Panel Advises Against Prostate Cancer Test : Shots - Health News Routine testing of men's blood to detect prostate cancer is unwarranted, and causes more harm than good, according to findings of the U.S. Preventive Services Task Force. The panel of experts sets the agenda for doctors and, increasingly, insurance payments.
NPR logo

Influential Panel Gives Thumbs Down To Routine Prostate Cancer Test

  • Download
  • <iframe src="" width="100%" height="290" frameborder="0" scrolling="no" title="NPR embedded audio player">
  • Transcript
Influential Panel Gives Thumbs Down To Routine Prostate Cancer Test

Influential Panel Gives Thumbs Down To Routine Prostate Cancer Test

  • Download
  • <iframe src="" width="100%" height="290" frameborder="0" scrolling="no" title="NPR embedded audio player">
  • Transcript


From NPR News, this is ALL THINGS CONSIDERED. I'm Guy Raz.


And I'm Melissa Block.

Anytime the medical community casts doubt on cancer screening methods, people get understandably alarmed. It happened two years ago when a government health panel recommended against mammograms for women in their 40s. Well, now that same group, the U.S. Preventive Services Task Force, is recommending against a blood test for prostate cancer. It says healthy men of all ages should not get the PSA test because scientific studies have proven there's no benefit to the screening.

Dr. Timothy Wilt is a member of that task force. He's an internist and a professor at the University of Minnesota School of Medicine. I asked to explain what's wrong with the PSA test.

DR. TIMOTHY WILT: Men often think it's such a simple blood test, but it's the downstream consequences of that. So if the test is abnormal, men undergo biopsies. Biopsies can result in pain, infection, inflammation. And the most important problem is that it can detect cancers that are small, slow-growing and would never cause problems in a man's life.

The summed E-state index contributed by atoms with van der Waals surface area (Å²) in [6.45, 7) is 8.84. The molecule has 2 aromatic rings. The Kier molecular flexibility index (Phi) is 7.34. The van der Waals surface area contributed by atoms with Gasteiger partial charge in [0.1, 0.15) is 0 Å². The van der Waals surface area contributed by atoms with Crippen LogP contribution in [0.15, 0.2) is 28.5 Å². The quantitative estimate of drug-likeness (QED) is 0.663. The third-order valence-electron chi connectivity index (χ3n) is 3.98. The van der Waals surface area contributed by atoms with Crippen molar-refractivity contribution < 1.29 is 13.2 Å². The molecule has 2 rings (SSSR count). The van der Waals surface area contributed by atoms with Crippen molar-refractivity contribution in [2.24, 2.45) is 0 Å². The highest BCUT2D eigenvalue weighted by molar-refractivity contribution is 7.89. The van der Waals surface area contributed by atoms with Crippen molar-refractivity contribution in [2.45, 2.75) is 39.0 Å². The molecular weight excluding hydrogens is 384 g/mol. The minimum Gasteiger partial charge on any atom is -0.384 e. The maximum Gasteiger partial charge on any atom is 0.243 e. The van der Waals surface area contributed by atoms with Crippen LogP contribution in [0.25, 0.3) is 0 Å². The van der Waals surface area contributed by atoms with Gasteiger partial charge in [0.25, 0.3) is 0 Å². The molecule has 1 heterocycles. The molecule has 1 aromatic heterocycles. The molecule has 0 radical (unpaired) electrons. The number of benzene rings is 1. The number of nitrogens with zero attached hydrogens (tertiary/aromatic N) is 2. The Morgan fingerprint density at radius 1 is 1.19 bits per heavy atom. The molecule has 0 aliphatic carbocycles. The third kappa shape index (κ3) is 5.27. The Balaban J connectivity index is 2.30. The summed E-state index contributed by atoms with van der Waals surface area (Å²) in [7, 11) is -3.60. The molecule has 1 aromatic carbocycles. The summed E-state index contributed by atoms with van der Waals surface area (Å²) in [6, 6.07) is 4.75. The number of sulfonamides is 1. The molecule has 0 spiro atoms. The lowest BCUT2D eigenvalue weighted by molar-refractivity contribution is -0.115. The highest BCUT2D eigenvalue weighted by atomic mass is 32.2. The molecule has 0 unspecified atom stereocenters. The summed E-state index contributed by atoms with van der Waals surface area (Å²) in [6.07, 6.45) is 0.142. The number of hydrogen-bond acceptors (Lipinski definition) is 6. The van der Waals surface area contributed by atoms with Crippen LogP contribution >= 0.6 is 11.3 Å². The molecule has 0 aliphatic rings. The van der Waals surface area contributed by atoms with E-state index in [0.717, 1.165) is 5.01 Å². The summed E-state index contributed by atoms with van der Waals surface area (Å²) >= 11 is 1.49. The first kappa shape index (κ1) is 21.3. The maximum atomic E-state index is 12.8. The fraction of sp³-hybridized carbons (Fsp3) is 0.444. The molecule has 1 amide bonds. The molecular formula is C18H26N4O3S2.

But because when a man is diagnosed with cancer, it's hard for us to determine which one of those are potentially bothersome. And the vast majority of those are not. But almost all men, about 90 percent of the men who are found to have prostate cancer due to PSA testing undergo treatment for prostate cancer. And prostate cancer treatments have real harms.

BLOCK: And what are the harms that you're talking about that might result from the treatment?

WILT: The harms include about 5 out of 1,000 men will die within one month of prostate cancer surgery, due to the surgery. About 10 to 70 men in 1,000 will have a serious complication from surgery. And those include a heart attack, a blood clot or surgical complications. And while those are relatively uncommon, other side effects such as urinary, bowel and sexual dysfunction are quite common - somewhere between 20 to 30 percent of men - and those often persist for a long period of time.

BLOCK: Would it be fair to say, Dr. Wilt, that the problem isn't so much the initial PSA test itself, it's the problem of what follows, the treatments themselves that can be risky or have these complications?

WILT: That's true. The PSA blood test itself is just a blood test. But it starts a cascade of events that are very difficult for clinicians and patients to close their eyes to. And so, the harms related to PSA screening appear to outweigh the benefits.